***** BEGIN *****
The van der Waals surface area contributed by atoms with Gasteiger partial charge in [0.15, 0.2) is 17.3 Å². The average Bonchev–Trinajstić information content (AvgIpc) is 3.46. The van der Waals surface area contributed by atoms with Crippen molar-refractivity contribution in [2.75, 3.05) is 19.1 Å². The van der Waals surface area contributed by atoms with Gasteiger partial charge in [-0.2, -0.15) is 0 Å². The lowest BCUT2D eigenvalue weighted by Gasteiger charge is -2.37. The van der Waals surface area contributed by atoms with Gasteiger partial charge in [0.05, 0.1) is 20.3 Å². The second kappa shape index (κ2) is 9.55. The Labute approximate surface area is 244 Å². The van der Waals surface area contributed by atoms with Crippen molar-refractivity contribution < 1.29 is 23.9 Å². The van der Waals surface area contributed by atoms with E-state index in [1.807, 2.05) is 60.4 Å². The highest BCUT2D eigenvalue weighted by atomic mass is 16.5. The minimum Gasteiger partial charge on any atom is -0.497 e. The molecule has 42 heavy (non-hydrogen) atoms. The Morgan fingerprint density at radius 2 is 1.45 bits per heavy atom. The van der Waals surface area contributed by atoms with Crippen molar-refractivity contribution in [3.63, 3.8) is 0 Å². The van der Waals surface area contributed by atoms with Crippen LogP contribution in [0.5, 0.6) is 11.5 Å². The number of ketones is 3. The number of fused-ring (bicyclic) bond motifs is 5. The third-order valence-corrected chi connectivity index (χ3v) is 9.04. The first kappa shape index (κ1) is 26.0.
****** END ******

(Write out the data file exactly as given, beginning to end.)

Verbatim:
The van der Waals surface area contributed by atoms with Gasteiger partial charge in [0.15, 0.2) is 17.3 Å². The average Bonchev–Trinajstić information content (AvgIpc) is 3.46. The van der Waals surface area contributed by atoms with Crippen molar-refractivity contribution in [2.75, 3.05) is 19.1 Å². The van der Waals surface area contributed by atoms with Gasteiger partial charge in [-0.2, -0.15) is 0 Å². The lowest BCUT2D eigenvalue weighted by Gasteiger charge is -2.37. The van der Waals surface area contributed by atoms with Gasteiger partial charge in [0.05, 0.1) is 20.3 Å². The second kappa shape index (κ2) is 9.55. The Labute approximate surface area is 244 Å². The van der Waals surface area contributed by atoms with Crippen molar-refractivity contribution < 1.29 is 23.9 Å². The van der Waals surface area contributed by atoms with E-state index in [1.807, 2.05) is 60.4 Å². The highest BCUT2D eigenvalue weighted by atomic mass is 16.5. The minimum Gasteiger partial charge on any atom is -0.497 e. The molecule has 42 heavy (non-hydrogen) atoms. The Morgan fingerprint density at radius 2 is 1.45 bits per heavy atom. The van der Waals surface area contributed by atoms with Crippen molar-refractivity contribution in [3.63, 3.8) is 0 Å². The van der Waals surface area contributed by atoms with Crippen LogP contribution in [0.5, 0.6) is 11.5 Å². The number of ketones is 3. The number of fused-ring (bicyclic) bond motifs is 5. The third-order valence-corrected chi connectivity index (χ3v) is 9.04. The first kappa shape index (κ1) is 26.0.